When I was eleven years old, I remember sitting cross-legged on the floor of my parents’ bedroom filling out “My School Days” memory book. My mother sat next to me to help me fill out the same questions every year, adding my report card for that particular year and any additional exceptional or distinctive work. The question, “What do you want to be when you grow up?” was written on the bottom of every designated new school year. Below the question, there were a few boxes where you could check off, policeman, teacher, astronaut, artist, and a few other professions. That year I answered proudly and without hesitation, “I want to be an engineer.” I would give the same answer, from then on, every year up till senior year of high school. I wanted
needed to follow in my father’s footsteps. My mother added, “You know, there hasn’t been another woman in our family who has continued their education beyond their undergraduate college degree.” With that single utterance, it gave me the extra pressure motivation and confirmed that yes, this is what I should be pursuing. After that, I made it a priority to do well in all my courses in elementary, junior high and high school, but especially those in math and science, even if it killed me. My philosophy on academics became, “There are twenty-four hours a day. There should be enough time to do everything I need to perfect my work.” I wanted my parents to be proud. As time would tell, and as God intervened, it wasn’t meant to be. I wasn’t going to be an engineer.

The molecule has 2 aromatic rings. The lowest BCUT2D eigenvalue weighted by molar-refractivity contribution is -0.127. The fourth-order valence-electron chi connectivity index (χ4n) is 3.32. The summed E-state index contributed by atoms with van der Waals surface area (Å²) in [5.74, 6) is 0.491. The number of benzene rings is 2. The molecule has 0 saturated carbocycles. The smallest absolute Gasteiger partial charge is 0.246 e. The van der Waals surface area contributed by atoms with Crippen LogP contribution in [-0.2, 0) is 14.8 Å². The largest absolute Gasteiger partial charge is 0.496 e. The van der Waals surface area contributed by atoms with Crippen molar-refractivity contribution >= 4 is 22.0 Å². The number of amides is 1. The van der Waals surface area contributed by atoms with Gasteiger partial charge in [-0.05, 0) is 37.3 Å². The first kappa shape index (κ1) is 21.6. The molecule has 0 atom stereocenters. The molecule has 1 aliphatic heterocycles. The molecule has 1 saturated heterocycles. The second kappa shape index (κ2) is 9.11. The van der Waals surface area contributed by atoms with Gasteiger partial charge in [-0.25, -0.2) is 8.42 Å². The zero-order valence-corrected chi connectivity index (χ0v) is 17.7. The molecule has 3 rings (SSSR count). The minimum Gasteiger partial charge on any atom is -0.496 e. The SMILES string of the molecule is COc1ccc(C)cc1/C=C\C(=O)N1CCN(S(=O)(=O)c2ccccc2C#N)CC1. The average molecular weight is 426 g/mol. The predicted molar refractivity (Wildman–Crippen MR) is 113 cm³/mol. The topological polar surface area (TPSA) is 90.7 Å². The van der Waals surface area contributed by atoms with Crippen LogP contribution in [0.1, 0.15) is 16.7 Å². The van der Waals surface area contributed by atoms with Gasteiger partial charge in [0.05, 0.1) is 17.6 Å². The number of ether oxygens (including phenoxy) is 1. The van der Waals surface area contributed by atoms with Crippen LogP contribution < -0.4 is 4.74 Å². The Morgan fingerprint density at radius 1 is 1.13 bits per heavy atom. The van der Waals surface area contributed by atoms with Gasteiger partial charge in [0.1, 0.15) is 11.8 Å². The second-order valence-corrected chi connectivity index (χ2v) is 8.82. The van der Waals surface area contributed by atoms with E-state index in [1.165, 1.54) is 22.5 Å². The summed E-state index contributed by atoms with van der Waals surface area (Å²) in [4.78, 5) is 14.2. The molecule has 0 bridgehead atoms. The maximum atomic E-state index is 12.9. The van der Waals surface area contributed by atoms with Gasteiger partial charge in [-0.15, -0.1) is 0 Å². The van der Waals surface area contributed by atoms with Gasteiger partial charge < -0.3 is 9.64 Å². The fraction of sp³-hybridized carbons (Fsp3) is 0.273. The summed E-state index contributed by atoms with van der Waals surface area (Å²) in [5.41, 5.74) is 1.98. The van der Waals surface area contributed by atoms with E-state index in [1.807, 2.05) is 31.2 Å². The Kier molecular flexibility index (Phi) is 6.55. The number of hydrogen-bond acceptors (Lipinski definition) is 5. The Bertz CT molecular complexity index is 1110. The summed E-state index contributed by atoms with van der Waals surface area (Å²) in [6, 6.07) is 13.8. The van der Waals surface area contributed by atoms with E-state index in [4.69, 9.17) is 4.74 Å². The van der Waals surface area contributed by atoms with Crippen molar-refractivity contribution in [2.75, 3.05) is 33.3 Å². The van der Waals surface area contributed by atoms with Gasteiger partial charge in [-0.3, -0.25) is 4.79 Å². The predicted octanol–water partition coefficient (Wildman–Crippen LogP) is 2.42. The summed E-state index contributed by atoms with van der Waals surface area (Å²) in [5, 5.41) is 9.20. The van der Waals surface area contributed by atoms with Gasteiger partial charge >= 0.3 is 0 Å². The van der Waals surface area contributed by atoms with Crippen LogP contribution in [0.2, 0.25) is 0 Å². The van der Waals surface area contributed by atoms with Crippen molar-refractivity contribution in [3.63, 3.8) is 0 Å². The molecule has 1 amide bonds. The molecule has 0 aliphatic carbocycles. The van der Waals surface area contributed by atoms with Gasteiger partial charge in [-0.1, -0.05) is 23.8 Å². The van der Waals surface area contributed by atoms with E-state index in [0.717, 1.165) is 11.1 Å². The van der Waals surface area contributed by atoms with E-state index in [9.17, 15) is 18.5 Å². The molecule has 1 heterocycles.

Now, I stay home with my daughters Minnie and Elle. Minnie is two and a half now. And Elle? She’s just shy of one year by a few months.
For our family, deciding that I would be a SAHM wasn’t as much a conscious choice as it was something that sort of happened. After college, I pursued a life of ministry in a foreign country for four years. Following that, I worked in college ministry here in the States. In 2006, Dan and I attended Urbana, with our students. It was a game-changer for us. My husband believed the conference confirmed what the Lord’s work in his heart to pursue his passion for business. So we moved to another state so that he could go to business school. I decided to stay home and take a sabbatical to rest from the burnout I felt from working with college students for the past seven years. During Dan’s second year of business school, we talked about starting a family. Soon after our talk, God blessed our desire for a baby and I was pregnant with Minnie. So that was it. I became a SAHM when she arrived.
I’m now following in my mother’s footsteps and coincidentally, my mother-in-law’s footsteps as well. I’m sure it’s probably not what my mother hoped for, especially thinking back to that conversation I had with her when I was eleven. But dreams change.